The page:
b. Nuremberg, Germany, 1922
I stood before the burning shul and watched as the firemen protected the surrounding buildings, being careful not to put any water on the isolated curls of smoke rising here and there from the devastated sanctuary that once was our shul.
I stood before the burning shul, unbelievingly, in deep shock, empty of strength, gutted, as was our shul. A murder had been committed, symbolic as it were, soon to be followed by the near annihilation of our people.
Slowly my senses returned in a wave of anger. I clenched my fists, my eyes
filled with tears of outrage. My silence screamed: “Kooma Adonai, veyafootsoo oyvecha …” “Rise up, Lord, and scatter your enemies …”
But the clouds did not part, the shofar did not sound, the strong hand and the outstretched arm did not appear.
It was not the year of the Lord. He had averted His face.
On Friday, November 11, 1938, around six o'clock in the morning, they came for us.
We had lived in a state of apprehension since the previous day, when our shul had been burned to the ground and Jewish places of business destroyed. We had entered a twilight zone between memories of earning our keep at our occupations and the fear of becoming game during hunting season.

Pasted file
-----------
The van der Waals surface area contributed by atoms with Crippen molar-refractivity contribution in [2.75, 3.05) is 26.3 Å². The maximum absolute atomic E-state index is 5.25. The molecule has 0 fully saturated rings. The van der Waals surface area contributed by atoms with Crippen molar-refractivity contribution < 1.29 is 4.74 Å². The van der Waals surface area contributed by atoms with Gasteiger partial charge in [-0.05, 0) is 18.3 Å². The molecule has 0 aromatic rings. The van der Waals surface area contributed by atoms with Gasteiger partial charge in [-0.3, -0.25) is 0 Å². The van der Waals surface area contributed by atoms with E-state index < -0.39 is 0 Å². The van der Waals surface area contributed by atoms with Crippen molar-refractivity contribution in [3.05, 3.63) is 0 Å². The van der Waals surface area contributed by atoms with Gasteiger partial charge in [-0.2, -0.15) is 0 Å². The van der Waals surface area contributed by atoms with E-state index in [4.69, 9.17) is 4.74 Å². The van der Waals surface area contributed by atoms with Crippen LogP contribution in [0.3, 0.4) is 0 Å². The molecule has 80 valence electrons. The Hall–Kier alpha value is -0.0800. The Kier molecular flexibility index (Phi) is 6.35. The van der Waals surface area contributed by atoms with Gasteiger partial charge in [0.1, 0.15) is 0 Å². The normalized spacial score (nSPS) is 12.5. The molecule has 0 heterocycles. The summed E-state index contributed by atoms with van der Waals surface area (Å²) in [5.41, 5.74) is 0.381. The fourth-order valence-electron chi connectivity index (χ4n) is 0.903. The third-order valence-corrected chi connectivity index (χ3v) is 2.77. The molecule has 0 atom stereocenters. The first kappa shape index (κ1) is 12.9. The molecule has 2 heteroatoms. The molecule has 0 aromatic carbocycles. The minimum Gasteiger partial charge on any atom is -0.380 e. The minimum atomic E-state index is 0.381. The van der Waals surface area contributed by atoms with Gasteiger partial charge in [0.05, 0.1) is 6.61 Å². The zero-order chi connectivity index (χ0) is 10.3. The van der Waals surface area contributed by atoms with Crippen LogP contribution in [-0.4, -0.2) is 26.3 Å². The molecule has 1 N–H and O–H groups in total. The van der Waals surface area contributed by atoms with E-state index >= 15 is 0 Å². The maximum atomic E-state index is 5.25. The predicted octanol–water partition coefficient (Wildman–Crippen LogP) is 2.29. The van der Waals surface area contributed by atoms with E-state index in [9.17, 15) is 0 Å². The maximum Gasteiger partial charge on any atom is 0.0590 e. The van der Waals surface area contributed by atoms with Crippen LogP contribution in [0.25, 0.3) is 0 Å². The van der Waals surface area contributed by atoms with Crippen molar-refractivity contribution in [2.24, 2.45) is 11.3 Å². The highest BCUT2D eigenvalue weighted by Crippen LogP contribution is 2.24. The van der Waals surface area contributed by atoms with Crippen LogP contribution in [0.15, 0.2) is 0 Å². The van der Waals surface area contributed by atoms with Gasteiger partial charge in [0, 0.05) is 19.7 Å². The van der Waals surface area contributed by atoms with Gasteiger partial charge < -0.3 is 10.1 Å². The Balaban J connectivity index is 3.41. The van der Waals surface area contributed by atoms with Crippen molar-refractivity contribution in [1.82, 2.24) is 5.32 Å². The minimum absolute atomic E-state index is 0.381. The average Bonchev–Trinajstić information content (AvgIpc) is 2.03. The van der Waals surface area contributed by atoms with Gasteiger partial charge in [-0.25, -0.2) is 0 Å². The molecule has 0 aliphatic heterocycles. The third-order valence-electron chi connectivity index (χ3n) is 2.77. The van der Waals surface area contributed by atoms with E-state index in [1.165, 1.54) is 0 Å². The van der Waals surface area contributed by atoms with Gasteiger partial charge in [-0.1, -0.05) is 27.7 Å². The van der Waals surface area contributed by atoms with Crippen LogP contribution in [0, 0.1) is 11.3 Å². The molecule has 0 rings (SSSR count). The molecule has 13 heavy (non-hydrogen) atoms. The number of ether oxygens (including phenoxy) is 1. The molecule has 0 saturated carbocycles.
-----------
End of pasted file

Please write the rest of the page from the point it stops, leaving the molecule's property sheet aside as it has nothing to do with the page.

When I opened the window of my room and looked out into the mist-laden, dark street, I saw two men with flashlights approaching our house. They were dressed in long leather coats and felt hats, the uniform of the Gestapo. They entered the gate in the fence, approached the front door of our house and rang the bell. My mother and grandmother got up immediately and I went downstairs to open the door. A sense of foreboding hit me.
The men flashed their identification badges and one said, “Geheime Staatspolizei. Is there an Arnold Blum living here?”
“You are speaking to him.”
“How old are you?”